Though I went to UGA for graduate school, I don’t have a “team” or a vested interest in this argument. If you do, I hope you can set them aside in considering what this legislation is actually doing. Let’s consider the following:

  1. Whether you believe student athletes should be able to collect salaries, funds, fees or kickbacks is not relevant here. The legislation strictly pertains to would-be ‘offenders’ who solicit student athletes. The rest isn’t under consideration.
  2. The bill calls for sanctions on the person who attempts to or enters into a contract/transaction with a student athlete for a purpose that would likely (love the wording) suspend eligibility for performance, participation, or scholarships. Sure, the student athlete would still risk school and NCAA punishment, but we are talking about the legal system. Laws are supposed to be equitable and just. Essentially, the legislation would make one party of the contract more culpable than the other even though both parties are freely and voluntarily engaging in this behavior. We don’t need to enact legislation to tip the justice scales when we have consenting adults. Organizational sanctions are sufficient if this behavior is to be discouraged.
  3. The legislation effectively makes entering a contract punishable under the law (and with a $25,000 sanction and a felony on your record, no less). Something that is otherwise legal with any other human over the age of 18 in Georgia. I have looked for precedent and justification or even something remotely similar under Georgia law, but I haven’t been able to find anything. There is a lack of “legal need” for this bill. This won’t make us safer and it isn’t protecting anyone…if that’s your logic behind government as a whole.
  4. Government is reactive. Sometimes too reactive. It seems as though we try to win hearts and then influence people because the premise of a bill may not be good. If this wasn’t Georgia and our state wasn’t swarming with UGA fans, this probably wouldn’t have come about. If it weren’t for the outrage over the season’s ups and downs with Todd Gurley, we may not be having this conversation.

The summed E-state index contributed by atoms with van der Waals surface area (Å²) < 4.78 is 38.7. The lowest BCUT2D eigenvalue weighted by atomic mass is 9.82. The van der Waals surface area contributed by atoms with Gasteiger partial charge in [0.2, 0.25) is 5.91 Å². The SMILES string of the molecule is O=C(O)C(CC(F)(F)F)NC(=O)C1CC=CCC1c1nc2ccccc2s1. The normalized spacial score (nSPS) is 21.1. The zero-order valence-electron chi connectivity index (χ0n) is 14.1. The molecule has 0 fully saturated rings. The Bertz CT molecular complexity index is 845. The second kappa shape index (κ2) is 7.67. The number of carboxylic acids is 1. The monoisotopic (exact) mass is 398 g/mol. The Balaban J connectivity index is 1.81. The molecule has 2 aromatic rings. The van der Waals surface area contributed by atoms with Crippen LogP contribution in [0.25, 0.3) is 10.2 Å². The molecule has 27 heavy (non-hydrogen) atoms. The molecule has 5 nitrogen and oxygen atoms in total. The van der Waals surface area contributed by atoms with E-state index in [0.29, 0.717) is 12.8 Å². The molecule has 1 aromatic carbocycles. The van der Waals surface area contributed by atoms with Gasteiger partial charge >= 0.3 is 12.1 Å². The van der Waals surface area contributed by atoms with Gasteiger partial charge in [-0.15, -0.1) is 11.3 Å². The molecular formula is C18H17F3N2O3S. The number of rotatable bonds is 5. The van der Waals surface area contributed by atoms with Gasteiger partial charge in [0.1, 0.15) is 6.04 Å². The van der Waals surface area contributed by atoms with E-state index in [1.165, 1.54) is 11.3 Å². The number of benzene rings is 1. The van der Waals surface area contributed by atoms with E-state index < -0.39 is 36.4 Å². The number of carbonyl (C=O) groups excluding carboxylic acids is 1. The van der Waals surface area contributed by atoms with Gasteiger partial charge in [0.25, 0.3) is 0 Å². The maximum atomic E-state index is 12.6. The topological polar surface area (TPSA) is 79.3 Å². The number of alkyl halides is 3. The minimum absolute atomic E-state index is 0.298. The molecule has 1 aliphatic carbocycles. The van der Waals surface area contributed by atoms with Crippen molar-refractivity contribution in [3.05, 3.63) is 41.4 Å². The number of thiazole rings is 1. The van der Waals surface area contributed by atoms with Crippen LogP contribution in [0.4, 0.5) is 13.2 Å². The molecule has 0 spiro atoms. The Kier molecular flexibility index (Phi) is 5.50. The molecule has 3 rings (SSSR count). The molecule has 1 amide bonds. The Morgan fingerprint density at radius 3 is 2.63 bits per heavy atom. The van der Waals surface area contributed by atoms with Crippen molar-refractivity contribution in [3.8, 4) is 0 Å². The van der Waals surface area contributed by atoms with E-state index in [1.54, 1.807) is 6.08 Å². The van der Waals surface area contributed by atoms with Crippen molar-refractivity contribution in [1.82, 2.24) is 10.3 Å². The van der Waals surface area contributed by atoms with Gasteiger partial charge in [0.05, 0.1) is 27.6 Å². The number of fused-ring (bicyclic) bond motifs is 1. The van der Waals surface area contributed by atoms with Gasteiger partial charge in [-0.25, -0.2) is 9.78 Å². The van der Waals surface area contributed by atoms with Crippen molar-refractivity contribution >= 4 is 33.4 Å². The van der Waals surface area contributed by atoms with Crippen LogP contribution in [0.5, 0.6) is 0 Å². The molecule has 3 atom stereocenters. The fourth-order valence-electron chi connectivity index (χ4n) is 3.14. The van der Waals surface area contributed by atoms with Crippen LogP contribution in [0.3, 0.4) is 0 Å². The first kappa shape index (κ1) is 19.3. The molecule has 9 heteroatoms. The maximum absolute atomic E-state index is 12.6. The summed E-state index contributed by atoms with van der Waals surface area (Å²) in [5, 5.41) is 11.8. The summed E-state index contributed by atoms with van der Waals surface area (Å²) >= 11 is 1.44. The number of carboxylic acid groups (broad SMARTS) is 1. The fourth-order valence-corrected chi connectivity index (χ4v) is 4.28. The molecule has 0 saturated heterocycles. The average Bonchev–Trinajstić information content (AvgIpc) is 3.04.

A lot of times we hear people telling us to take the person out of the politics and they’re referencing the sponsor of legislation, but I’m not exactly a fan of the heart strings bills that use poster children to disguise expanded government. Pre-filed bills are often shells, too, which will be amended later, but this one is bad in premise and I hope our legislators – and football fans -are able to see that.

Context.

I think one of the most enjoyable, and every now and again unsatisfying, things about writing is watching yourself evolve. The internet never goes away so every last thought is somewhere, floating. As a blogger, you grow and in politics you evolve, too. Or shrink, or die.

But evolution is slow and happens over time. If it isn’t slow, it’s just inconsistency. Sometimes inconsistency can be espoused by the carrier of legislation, by someone else supporting it, or a personal reason that’s changed your perspective. Sometimes things just bring about emotion in us. Context.

I offer an example.I saw this photo on the internet about a week ago.

politic

When I saw it, it was tied to an “opt-in truth-in-labeling” group about food product transparency. It had no words of commentary, just the photo. I thought to myself, “I like that! And heck yes I agree!!” ::air fist bump:: I took a screenshot and went about my merry way.

Last night, I was scrolling the ‘Ferguson’ hashtag and saw the same image. It irritated me. I took a screenshot again- not knowing it was the same thing- but I thought in my head “What IS this? We don’t know what exactly happened. People are acting ridiculous” and I actually said aloud, “We will never really know.” Again with no commentary, just the photo. Set my phone down and that was that.

Later last night, I noticed a double in photos on my phone. I remembered that the exact same photo, both without additional commentary other than a hashtag identifying the topic, brought about entirely different perspectives about the same words. ONE word of context.

In politics, context is everything. I don’t like grey area but it all falls in there. There is no black and white. In fact, without context, politics is nothing. Nonexistent. Just a bunch of angry, opinionated people having breakfast once a month.